A nation at war abroad for years. Social upheaval stateside. Citizens marching for civil rights. Political crises. Forms of cultural expression such as music, art, and film grappling to capture the mood of a country and its people.
A contemporary snapshot of present-day America? Yes... although what we are seeing in today's headlines has ties to our past.
Fifty years ago, amid rising anger and unrest, America was grinding through its long, painful and ultimately unwinnable war in Vietnam. In a remarkable collaboration, all six of the Kansas City area's public libraries are joining together to revisit that turbulent period in history through a community-wide reading and discussion of The Things They Carried, Tim O' Brien's groundbreaking novel about a fictional platoon of U.S. soldiers before, during, and after the Vietnam War.
This local edition of the 2017 National Endowment for the Arts (NEA) Big Read—the biggest Big Read Kansas City has ever seen—offers a broad and illuminating examination of this era through book discussions, history presentations, the music of the period, Hollywood's handling of the war, comparisons of 1960s protests with present-day movements, and writing about war.
Through collaborative programming and community conversations, this year's Big Read KC aims to explore the Vietnam War's legacy, and why its lessons matter for today's America. Included below are some highlights of the Kansas City Public Library's Big Read KC events and activities; learn more at kclibrary.org/bigread2017, and check out all the regional libraries' Big Read offerings at bigreadkc.org.
Big Read KC at the Kansas City Public Library:
Regional Big Read KC:
About the book
The Things They Carried is a modern classic, a meditation on the Vietnam War by a former Army foot soldier who was drafted out of college in 1968, began a 13-month tour in Vietnam the following year, and returned home with a Purple Heart for a shrapnel injury suffered in a grenade attack. It sold more than 2 million copies and made Tim O'Brien a Pulitzer Prize finalist in 1991.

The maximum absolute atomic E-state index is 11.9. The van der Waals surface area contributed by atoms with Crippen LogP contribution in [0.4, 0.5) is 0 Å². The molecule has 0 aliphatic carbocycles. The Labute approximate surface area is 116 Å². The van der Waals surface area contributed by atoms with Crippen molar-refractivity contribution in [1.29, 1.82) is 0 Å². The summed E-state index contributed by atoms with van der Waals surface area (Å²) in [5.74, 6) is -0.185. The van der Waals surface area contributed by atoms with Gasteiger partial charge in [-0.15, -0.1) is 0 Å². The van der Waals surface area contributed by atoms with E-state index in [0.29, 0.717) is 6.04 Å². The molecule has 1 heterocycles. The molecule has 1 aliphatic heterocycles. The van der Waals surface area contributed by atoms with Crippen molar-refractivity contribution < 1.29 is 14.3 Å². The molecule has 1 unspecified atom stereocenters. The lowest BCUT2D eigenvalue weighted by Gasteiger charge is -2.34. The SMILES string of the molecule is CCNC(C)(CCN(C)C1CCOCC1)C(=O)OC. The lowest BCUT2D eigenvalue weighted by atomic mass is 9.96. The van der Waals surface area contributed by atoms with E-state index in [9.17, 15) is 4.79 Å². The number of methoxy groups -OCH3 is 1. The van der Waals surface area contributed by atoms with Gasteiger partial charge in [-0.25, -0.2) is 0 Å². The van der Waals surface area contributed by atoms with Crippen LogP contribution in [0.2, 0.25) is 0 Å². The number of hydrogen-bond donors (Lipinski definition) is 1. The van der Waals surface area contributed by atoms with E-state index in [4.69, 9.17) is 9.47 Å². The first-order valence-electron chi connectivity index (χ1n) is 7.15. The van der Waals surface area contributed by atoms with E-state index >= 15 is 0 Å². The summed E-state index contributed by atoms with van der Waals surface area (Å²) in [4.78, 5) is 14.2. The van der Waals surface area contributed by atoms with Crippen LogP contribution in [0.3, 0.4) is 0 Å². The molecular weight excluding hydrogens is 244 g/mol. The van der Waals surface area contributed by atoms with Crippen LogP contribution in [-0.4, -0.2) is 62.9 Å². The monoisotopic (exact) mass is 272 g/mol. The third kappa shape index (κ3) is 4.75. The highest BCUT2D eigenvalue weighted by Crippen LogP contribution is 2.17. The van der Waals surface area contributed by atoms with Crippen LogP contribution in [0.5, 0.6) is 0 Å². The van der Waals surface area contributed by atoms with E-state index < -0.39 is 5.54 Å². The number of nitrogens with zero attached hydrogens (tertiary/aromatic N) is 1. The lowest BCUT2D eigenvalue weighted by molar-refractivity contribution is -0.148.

Twenty-two interlocking stories illuminate both the physical horror and emotional toll of the war on a small band of soldiers, one of whom is named Tim O'Brien. Although presented as a novel-in-stories, readers will sense a subtle blurring of truth and fiction. O'Brien wants the reader to carry a feeling of uncertainty through the book; a feeling experienced constantly by his comrades. The author will discuss his book and his war experience when he visits the Library's Plaza Branch on October 12.
Copies of The Things They Carried are available in print, eBook, and audiobook formats in the Library's catalog, as well as the collections of all the participating libraries. A limited supply of complimentary copies may also be available.
Community conversations about The Things They Carried and other related books will take place during at various library locations or other community sites. Special editions of the FYI Book Group, a partnership project between the Kansas City Star and the Kansas City Public Library, will also discuss the book. To find a discussion group near you, check out the list.